Thursday, May 22, 2014

The Swiss Pagoda


The object in the heading image is not a refugee from a Transformers movie. Nor is it  the main mast from a Japanese battleship. It is a European tripod head that is constructed in the grand tradition of trying too hard to go too far.

Those of you who remember the advertisements for large format cameras made in Europe will recognise the principle. Make a piece of mechanics hinge upon itself in 14 different ways and then bend them all on for the publicity shot. Never mind that you only ever move the thing in very small increments in the studio or out in the field - it is a game of advertising excess to compete with other machine shops.

Notwithstanding the above, this is a superb tripod head. It tilts, pans, swivels, and then twirls around for panoramic pictures. It clamps onto Arca mounts...not surprising because it is made by Arca Swiss. It is terrifyingly adjustable for friction and position. First-time users will be lost in a minute and even old hands will spend time over-correcting themselves.

It is possibly the most precise head generally available and would suit everything from a mirrorless to a monorail. Indeed, with a fully-configured monorail large format camera the photographer would not even need to use film or make any exposures - their entire studio time could be devoted to adjusting the movements until their subject died, rusted, or blew away.

More practical landscape workers could eliminate the wretched ball head and substitute this for far more control - it would make sunsets mellower and rocky shores more rocky...

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1 Comments:

Anonymous Newspaper Ad Booking said...

A fabulous blog showing great to read all about on the camera.

May 30, 2014 at 1:35 PM  

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The Swiss Pagoda


The object in the heading image is not a refugee from a Transformers movie. Nor is it  the main mast from a Japanese battleship. It is a European tripod head that is constructed in the grand tradition of trying too hard to go too far.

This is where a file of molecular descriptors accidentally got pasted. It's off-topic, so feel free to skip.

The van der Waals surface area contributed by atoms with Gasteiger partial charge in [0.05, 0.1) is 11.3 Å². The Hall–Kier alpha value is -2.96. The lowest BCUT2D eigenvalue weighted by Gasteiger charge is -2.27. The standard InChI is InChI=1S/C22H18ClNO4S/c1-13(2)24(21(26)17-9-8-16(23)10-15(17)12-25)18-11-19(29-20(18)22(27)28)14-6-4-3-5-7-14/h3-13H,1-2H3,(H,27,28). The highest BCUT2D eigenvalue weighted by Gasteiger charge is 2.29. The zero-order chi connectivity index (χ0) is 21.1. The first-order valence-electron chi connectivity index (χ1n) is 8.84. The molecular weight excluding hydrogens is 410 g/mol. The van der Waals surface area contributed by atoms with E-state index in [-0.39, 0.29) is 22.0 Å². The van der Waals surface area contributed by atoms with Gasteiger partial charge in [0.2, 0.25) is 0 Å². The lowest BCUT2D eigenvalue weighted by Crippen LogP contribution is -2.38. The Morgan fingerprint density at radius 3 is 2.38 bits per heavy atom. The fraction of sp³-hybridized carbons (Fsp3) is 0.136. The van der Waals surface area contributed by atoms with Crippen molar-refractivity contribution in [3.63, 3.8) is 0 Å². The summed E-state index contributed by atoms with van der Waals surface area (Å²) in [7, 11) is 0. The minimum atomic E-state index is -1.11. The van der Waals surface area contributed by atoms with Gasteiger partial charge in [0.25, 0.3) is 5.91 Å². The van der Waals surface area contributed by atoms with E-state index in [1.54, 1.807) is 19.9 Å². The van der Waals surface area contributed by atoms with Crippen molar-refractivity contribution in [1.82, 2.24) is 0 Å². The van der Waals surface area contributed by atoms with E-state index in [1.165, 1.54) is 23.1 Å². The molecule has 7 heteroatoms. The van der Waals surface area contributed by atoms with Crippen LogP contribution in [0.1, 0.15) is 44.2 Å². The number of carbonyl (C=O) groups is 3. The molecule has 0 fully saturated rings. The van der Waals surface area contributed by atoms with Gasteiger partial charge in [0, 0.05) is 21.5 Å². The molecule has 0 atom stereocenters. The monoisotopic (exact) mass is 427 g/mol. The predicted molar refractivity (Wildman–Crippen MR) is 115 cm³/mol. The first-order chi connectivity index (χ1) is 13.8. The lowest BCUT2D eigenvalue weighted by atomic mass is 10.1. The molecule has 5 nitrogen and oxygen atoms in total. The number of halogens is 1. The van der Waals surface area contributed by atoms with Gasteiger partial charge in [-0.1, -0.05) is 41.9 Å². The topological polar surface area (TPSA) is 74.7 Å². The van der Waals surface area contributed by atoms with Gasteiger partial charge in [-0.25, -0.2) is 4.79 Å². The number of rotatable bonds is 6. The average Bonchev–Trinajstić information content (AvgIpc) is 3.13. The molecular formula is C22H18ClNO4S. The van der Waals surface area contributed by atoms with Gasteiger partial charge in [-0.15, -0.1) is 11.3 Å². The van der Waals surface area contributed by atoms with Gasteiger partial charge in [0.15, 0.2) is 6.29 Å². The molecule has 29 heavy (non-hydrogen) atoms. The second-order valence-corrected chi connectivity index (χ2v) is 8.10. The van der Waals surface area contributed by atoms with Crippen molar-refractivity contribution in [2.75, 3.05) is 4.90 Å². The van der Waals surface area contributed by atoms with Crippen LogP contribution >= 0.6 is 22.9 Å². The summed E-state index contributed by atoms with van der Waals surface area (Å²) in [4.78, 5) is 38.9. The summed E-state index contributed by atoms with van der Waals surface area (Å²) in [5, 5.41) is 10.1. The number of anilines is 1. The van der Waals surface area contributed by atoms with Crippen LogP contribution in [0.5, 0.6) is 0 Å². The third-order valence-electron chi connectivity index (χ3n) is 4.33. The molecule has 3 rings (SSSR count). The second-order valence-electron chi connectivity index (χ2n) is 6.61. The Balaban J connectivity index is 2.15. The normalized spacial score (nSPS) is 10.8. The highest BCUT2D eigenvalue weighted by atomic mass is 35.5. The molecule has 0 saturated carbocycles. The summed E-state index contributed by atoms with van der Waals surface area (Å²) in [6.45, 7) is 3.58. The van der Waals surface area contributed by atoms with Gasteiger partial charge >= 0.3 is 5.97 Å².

Those of you who remember the advertisements for large format cameras made in Europe will recognise the principle. Make a piece of mechanics hinge upon itself in 14 different ways and then bend them all on for the publicity shot. Never mind that you only ever move the thing in very small increments in the studio or out in the field - it is a game of advertising excess to compete with other machine shops.

Notwithstanding the above, this is a superb tripod head. It tilts, pans, swivels, and then twirls around for panoramic pictures. It clamps onto Arca mounts...not surprising because it is made by Arca Swiss. It is terrifyingly adjustable for friction and position. First-time users will be lost in a minute and even old hands will spend time over-correcting themselves.

It is possibly the most precise head generally available and would suit everything from a mirrorless to a monorail. Indeed, with a fully-configured monorail large format camera the photographer would not even need to use film or make any exposures - their entire studio time could be devoted to adjusting the movements until their subject died, rusted, or blew away.

More practical landscape workers could eliminate the wretched ball head and substitute this for far more control - it would make sunsets mellower and rocky shores more rocky...

Labels: , , , , , ,